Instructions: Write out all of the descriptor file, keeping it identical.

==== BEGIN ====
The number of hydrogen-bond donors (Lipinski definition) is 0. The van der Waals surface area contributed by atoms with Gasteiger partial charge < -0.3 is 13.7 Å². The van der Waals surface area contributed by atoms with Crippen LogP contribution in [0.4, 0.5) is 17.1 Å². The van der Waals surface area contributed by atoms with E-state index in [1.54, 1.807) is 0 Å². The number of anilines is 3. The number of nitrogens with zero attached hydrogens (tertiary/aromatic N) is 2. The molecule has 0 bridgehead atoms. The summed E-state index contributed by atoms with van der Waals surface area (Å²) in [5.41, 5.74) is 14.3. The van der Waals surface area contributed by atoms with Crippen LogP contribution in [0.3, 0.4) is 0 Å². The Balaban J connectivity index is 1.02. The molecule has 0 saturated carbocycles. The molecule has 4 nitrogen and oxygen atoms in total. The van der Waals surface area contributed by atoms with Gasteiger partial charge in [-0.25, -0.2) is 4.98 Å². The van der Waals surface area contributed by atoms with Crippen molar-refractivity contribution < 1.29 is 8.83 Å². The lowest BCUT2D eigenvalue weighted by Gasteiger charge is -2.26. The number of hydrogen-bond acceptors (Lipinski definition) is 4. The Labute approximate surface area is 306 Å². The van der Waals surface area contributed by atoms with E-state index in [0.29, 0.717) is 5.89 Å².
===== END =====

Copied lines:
The number of hydrogen-bond donors (Lipinski definition) is 0. The van der Waals surface area contributed by atoms with Gasteiger partial charge < -0.3 is 13.7 Å². The van der Waals surface area contributed by atoms with Crippen LogP contribution in [0.4, 0.5) is 17.1 Å². The van der Waals surface area contributed by atoms with E-state index in [1.54, 1.807) is 0 Å². The number of anilines is 3. The number of nitrogens with zero attached hydrogens (tertiary/aromatic N) is 2. The molecule has 0 bridgehead atoms. The summed E-state index contributed by atoms with van der Waals surface area (Å²) in [5.41, 5.74) is 14.3. The van der Waals surface area contributed by atoms with Crippen LogP contribution in [0.3, 0.4) is 0 Å². The Balaban J connectivity index is 1.02. The molecule has 0 saturated carbocycles. The molecule has 4 nitrogen and oxygen atoms in total. The van der Waals surface area contributed by atoms with Gasteiger partial charge in [-0.25, -0.2) is 4.98 Å². The van der Waals surface area contributed by atoms with Crippen molar-refractivity contribution < 1.29 is 8.83 Å². The lowest BCUT2D eigenvalue weighted by Gasteiger charge is -2.26. The number of hydrogen-bond acceptors (Lipinski definition) is 4. The Labute approximate surface area is 306 Å². The van der Waals surface area contributed by atoms with E-state index in [0.29, 0.717) is 5.89 Å².